Summer is the season for enjoying life and loved ones outdoors! As warm weather brings the excitement of a vibrant life outside the confines of our winter bungalows, it’s important to remember that it can, and likely will, get dangerously hot. Read on for safety-reminders on how to prepare for, prevent, and treat heat-related illnesses.
Love a good acronym? How about WRS: Water, Rest, Shade. It’s all about the prevention – and getting excited about hydrating, resting, and seeking out shade when outdoors is the best way to beat the heat and enjoy your Summer without any hiccups, disappointments, or worse – dangerous physical illnesses.
Heat Safety Tips
Princeton University Health Services recommends the following actions to stay safe in the summer heat:
- Stay hydrated throughout the day by drinking water steadily; don't wait until you're thirsty.
- Avoid caffeine and alcohol – these cause us to lose water more rapidly.
- Take frequent breaks in the shade or indoors in an air conditioned space.
- Wear loose fitting, lightly colored and lightweight clothes.
- Check on friends and neighbors…you never know when someone might need help and not even know it.
- Give your heat-generating appliances like stoves and ovens a break, and your body will thank you for it.
- If you must exercise outdoors, only exercise in the early morning hours, before 8 a.m, or in the evening when it’s cooled off.
- Take cool showers or baths to cool down.
- Check the local news and other outlets for important safety information.
- Call a Vantage Point team member to connect with local resources for seniors.
Signs of Danger
If despite your best efforts overheating does happen, it’s important to recognize signs and symptoms before it gets dangerous. The Center for Disease Control (CDC) identifies four stages of heat-related illness: heat rash, heat cramps, heat exhaustion and heat stroke.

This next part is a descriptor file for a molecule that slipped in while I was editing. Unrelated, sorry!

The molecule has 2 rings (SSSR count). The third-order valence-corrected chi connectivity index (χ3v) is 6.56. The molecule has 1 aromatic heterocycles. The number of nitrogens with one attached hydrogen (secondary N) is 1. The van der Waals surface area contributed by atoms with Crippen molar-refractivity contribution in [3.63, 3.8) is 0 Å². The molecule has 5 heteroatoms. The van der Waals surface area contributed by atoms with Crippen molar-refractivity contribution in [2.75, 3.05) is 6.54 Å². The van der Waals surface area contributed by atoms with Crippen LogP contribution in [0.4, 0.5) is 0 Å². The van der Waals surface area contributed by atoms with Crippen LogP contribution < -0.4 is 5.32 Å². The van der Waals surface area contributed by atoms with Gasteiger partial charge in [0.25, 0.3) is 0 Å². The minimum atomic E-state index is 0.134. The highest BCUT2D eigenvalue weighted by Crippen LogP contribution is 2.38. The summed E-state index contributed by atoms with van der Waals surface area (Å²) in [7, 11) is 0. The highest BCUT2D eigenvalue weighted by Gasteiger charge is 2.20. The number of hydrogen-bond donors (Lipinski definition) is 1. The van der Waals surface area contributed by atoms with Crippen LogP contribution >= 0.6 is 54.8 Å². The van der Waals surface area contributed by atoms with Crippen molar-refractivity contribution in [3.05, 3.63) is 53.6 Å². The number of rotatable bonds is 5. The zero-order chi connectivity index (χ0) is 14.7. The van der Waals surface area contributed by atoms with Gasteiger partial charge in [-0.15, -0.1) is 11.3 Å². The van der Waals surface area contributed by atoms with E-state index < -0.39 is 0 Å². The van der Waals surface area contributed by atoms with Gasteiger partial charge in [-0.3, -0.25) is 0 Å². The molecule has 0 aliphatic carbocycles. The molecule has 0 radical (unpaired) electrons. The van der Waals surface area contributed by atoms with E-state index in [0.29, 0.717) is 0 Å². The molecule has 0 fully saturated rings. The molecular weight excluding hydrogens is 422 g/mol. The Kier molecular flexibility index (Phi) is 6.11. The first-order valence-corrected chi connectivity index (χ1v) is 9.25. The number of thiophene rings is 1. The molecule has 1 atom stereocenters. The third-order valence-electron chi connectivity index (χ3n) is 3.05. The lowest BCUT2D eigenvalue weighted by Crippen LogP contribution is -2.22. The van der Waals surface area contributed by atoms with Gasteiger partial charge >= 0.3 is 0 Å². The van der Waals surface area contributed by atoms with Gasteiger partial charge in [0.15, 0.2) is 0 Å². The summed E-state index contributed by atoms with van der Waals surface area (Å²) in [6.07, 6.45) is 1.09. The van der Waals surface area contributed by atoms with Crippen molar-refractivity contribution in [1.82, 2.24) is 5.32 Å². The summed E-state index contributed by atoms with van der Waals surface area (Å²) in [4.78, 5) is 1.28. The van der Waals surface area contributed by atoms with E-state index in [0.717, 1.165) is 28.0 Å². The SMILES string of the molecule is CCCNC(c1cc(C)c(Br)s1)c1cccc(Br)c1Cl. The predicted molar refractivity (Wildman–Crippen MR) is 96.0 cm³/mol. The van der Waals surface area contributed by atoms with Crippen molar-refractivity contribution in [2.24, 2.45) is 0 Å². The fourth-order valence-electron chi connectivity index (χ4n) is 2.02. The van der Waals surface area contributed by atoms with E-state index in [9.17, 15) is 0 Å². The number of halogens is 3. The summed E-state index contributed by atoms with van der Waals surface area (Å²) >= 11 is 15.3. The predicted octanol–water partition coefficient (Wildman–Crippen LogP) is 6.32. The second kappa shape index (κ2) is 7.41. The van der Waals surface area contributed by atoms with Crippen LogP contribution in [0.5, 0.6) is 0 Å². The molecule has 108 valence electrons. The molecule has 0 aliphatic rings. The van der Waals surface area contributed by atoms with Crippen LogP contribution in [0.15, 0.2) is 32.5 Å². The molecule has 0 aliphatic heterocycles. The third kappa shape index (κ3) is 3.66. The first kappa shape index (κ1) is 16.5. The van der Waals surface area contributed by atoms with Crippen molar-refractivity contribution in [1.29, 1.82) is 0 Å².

- Heat Rash - It's an irritation to the skin caused by sweat buildup. While common, heat rash is usually treatable by getting individuals into a cool environment with good ventilation.
- Heat Cramps - Sweating causes a loss of body salts and fluids, which can lead to heat cramps. An individual suffering from muscle spasms or pain due to the heat should move to a cool area, rest and hydrate.
- Heat Exhaustion - If the body loses too much water and salt, heat exhaustion may result. Signs of heat exhaustion include cool, moist skin, nausea, headache, dizziness, weakness and rapid pulse. Workers should immediately lie down in a cool area, drink lots of water and apply cold compresses or ice packs if available. If signs of heat exhaustion do not abate or worsen, the individual should go to the emergency room.
- Heat Stroke - Heat Stroke is a medical emergency. If an individual suddenly stops sweating and feels hot to the touch, becomes confused, faints or has seizures, call 911 immediately. Place the worker in a cool, shady area, loosen and moisten clothing, apply ice or cold compress; get the individual to drink water if conscious.
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